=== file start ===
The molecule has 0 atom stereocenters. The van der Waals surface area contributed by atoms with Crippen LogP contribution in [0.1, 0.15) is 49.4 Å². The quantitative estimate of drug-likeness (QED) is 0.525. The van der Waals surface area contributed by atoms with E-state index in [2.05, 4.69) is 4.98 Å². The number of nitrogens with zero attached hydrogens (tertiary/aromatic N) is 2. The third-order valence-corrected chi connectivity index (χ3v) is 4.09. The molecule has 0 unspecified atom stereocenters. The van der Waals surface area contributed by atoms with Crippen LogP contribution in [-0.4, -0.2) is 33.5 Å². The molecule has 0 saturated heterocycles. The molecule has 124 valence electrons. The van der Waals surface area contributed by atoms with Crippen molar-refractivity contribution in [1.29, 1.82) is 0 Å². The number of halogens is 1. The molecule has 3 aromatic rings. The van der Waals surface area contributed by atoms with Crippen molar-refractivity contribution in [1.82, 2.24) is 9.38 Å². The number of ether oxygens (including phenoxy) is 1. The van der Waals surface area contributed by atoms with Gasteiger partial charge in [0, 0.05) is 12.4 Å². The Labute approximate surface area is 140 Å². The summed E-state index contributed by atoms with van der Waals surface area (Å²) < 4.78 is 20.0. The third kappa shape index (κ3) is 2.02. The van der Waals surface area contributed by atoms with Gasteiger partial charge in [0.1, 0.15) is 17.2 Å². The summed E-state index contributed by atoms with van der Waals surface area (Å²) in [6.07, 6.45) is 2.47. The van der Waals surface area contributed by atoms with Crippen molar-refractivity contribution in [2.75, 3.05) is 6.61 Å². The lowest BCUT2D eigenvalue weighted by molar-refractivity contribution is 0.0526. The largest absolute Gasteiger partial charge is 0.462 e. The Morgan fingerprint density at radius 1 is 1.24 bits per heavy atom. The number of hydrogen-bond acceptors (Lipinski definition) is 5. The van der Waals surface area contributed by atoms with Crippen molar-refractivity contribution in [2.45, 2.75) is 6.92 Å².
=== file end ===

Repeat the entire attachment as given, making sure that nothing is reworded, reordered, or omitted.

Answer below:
The molecule has 0 atom stereocenters. The van der Waals surface area contributed by atoms with Crippen LogP contribution in [0.1, 0.15) is 49.4 Å². The quantitative estimate of drug-likeness (QED) is 0.525. The van der Waals surface area contributed by atoms with E-state index in [2.05, 4.69) is 4.98 Å². The number of nitrogens with zero attached hydrogens (tertiary/aromatic N) is 2. The third-order valence-corrected chi connectivity index (χ3v) is 4.09. The molecule has 0 unspecified atom stereocenters. The van der Waals surface area contributed by atoms with Crippen LogP contribution in [-0.4, -0.2) is 33.5 Å². The molecule has 0 saturated heterocycles. The molecule has 124 valence electrons. The van der Waals surface area contributed by atoms with Crippen molar-refractivity contribution in [1.29, 1.82) is 0 Å². The number of halogens is 1. The molecule has 3 aromatic rings. The van der Waals surface area contributed by atoms with Crippen molar-refractivity contribution in [1.82, 2.24) is 9.38 Å². The number of ether oxygens (including phenoxy) is 1. The van der Waals surface area contributed by atoms with Gasteiger partial charge in [0, 0.05) is 12.4 Å². The Labute approximate surface area is 140 Å². The summed E-state index contributed by atoms with van der Waals surface area (Å²) < 4.78 is 20.0. The third kappa shape index (κ3) is 2.02. The van der Waals surface area contributed by atoms with Gasteiger partial charge in [0.1, 0.15) is 17.2 Å². The summed E-state index contributed by atoms with van der Waals surface area (Å²) in [6.07, 6.45) is 2.47. The van der Waals surface area contributed by atoms with Crippen molar-refractivity contribution in [2.75, 3.05) is 6.61 Å². The lowest BCUT2D eigenvalue weighted by molar-refractivity contribution is 0.0526. The largest absolute Gasteiger partial charge is 0.462 e. The Morgan fingerprint density at radius 1 is 1.24 bits per heavy atom. The number of hydrogen-bond acceptors (Lipinski definition) is 5. The van der Waals surface area contributed by atoms with Crippen molar-refractivity contribution in [2.45, 2.75) is 6.92 Å².